framework that limits particular types of diplomas only to students with or without
disabilities. Lack of access for students with disabilities to the general curriculum or lack
of an alternate assessment are additional issues that might be worth pursuing either
through litigation or as policy initiatives.

          Policy Approach to High-Stakes Testing and Differentiated Diplomas:

    The following list of issues to address and questions to ask is offered as a guide to
help attorneys and advocates begin to consider the kinds of legal policy issues that arise
in the area of high stakes testing and differentiated diplomas. Particularly if attorneys
and advocates step into the policy arena and try to influence state policy on these issues,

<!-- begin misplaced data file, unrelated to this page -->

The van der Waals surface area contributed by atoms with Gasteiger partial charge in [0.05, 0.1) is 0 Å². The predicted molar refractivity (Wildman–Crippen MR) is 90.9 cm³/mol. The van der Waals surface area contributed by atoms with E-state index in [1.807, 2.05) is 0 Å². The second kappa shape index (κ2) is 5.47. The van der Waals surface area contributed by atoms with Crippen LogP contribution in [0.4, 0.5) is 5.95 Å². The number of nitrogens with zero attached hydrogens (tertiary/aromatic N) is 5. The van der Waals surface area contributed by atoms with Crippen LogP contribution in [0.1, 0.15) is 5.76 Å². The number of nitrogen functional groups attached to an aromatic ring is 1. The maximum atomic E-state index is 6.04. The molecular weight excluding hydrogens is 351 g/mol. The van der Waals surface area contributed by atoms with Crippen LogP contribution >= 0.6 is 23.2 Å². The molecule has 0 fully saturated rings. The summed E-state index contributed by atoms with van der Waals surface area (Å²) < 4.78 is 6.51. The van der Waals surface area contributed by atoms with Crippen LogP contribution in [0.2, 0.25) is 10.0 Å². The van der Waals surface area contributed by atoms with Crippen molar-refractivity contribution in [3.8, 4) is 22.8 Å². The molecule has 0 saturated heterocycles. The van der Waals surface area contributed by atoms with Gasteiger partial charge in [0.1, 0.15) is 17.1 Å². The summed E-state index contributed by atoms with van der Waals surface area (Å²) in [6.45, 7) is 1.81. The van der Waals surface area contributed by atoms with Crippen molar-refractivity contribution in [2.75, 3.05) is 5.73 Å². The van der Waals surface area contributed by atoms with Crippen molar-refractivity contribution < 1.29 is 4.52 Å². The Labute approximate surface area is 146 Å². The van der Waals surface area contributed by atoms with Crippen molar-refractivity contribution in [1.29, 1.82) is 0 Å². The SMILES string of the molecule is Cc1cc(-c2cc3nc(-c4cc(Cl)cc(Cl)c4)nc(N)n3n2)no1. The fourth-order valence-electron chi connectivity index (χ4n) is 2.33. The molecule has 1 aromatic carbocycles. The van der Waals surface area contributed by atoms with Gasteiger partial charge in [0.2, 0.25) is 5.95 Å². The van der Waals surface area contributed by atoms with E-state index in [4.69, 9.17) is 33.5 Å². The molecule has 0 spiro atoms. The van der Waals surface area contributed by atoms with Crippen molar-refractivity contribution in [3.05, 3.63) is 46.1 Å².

it will be important to develop positions regarding these issues.

   There is a critical point to be made, however, and that is the difference between the
ideal and the real world. In the ideal world, P&A attorneys and advocates might be able
to convince state officials to eliminate high-stakes graduation tests or to develop a
meaningful test that is absolutely fair to students with disabilities. In the real world,
however, states have plunged or are plunging into the world of high stakes testing with
seemingly little thought for the long-term consequences. The ability of attorneys and
advocates to stop the process is probably nil. The ability of attorneys and advocates to
influence the process may be more promising, depending on where states are in the
process and on how amenable state policymakers are to being influenced. Policy work
should be considered as a viable alternative to, or tool to be used with, litigation.

General Strategy:

1) Attend state board of education meetings

   a) Testify if possible: It is important to raise issues and questions publicly. Even if